It’s not every day you get to hear about a TV star critizing their own broadcaster, but Peter Capaldi has lashed out at the BBC for not caring about Doctor Who enough—not in terms of its content, or promotion... but when the show airs in the UK.
The comments come from a recent interview with Newsweek, where Capaldi reacted angrily to the fact that the past few seasons of Doctor Who have aired at erratic times in the UK—ranging from as early as 5:00 pm to as late as 8:30 pm—to accommodate the live broadcast of reality series Strictly Come Dancing (known as Dancing with the Stars in America):
It does frustrate me. If you’re going to have a family show, I think you have to build up a little ritual around it—and that ritual usually starts with having it on at the same time [every week]. Even I didn’t know what time it was on because it got later and later and later.
The BBC is an incredible organization, but... sometimes people there think, That [it’s] looking after itself. And [Doctor Who is] not being looked after. I think maybe their eye was taken off the ball, or the show was seen as a thing they could just push around. It’s not. It’s a special thing.
Now, for the vast majority of our readers this’ll require a bit of explanation. Unlike its mostly cult appreciation in the US, Doctor Who is still firmly regarded as family show in the UK. Having episodes finishing after 9:00 pm, well after the younger children that are considered Doctor Who’s prime audience would be in bed, isn’t exactly ideal for families who want to watch the show together (without recording it and watching it the day after).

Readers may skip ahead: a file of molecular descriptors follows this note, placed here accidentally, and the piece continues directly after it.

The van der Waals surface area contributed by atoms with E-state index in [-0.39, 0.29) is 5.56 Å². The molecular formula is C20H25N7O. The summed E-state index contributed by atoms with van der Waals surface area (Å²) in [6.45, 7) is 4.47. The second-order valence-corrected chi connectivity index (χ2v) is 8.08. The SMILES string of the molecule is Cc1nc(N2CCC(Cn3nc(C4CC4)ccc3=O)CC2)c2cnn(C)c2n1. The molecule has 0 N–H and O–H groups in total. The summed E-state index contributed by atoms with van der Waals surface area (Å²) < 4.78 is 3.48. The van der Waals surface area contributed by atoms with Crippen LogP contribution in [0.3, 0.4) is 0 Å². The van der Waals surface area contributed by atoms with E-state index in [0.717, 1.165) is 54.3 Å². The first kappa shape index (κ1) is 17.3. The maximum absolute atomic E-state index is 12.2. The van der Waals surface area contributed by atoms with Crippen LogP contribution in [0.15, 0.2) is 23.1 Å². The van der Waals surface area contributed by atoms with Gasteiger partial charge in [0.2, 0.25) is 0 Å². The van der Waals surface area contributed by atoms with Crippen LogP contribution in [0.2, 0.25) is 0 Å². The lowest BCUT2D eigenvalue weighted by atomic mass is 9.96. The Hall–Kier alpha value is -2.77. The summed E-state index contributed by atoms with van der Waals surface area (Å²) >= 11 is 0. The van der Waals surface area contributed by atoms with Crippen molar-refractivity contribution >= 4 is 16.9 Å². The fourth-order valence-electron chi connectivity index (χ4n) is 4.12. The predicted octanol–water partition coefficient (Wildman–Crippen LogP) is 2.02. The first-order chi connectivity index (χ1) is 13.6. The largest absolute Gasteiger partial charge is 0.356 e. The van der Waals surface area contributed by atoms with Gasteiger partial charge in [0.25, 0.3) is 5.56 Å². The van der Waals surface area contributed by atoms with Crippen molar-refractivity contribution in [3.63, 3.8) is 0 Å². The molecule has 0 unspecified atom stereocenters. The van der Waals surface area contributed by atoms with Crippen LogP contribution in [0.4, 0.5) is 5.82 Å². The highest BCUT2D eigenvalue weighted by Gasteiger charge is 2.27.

But 9:00 pm is also a very specific and important time in UK TV. It’s the beginning of a period called the “watershed,” a period between 9:00 pm and 5:30 am where adult content (explicit sex, graphic violence, swearing, and so on) can be legally broadcast. It’s sometimes called “safe harbor” in the US, and runs between 10:00 pm and 6:00am, but is generally not as strictly enforced.
So having Doctor Who episodes air past 9:00 pm cutoff point is problematic, given that many kids will have to skip Who to go to bed on time, and those who do stay up to watch it run the risk of their favorite show being immediately followed by something unsuitable for children. Losing its key audience to DVR recordings would obviously affect Doctor Who’s “live” overnight ratings, which have been flagging in recent years—something Capaldi also acknowledges in the Newsweek interview. Now the question is this: will the actor’s frustrations with how the BBC handles the show’s timeslot will play a part in his eventual decision to stay on with the series or not after Steven Moffat’s final season?
Contact the author at firstname.lastname@example.org.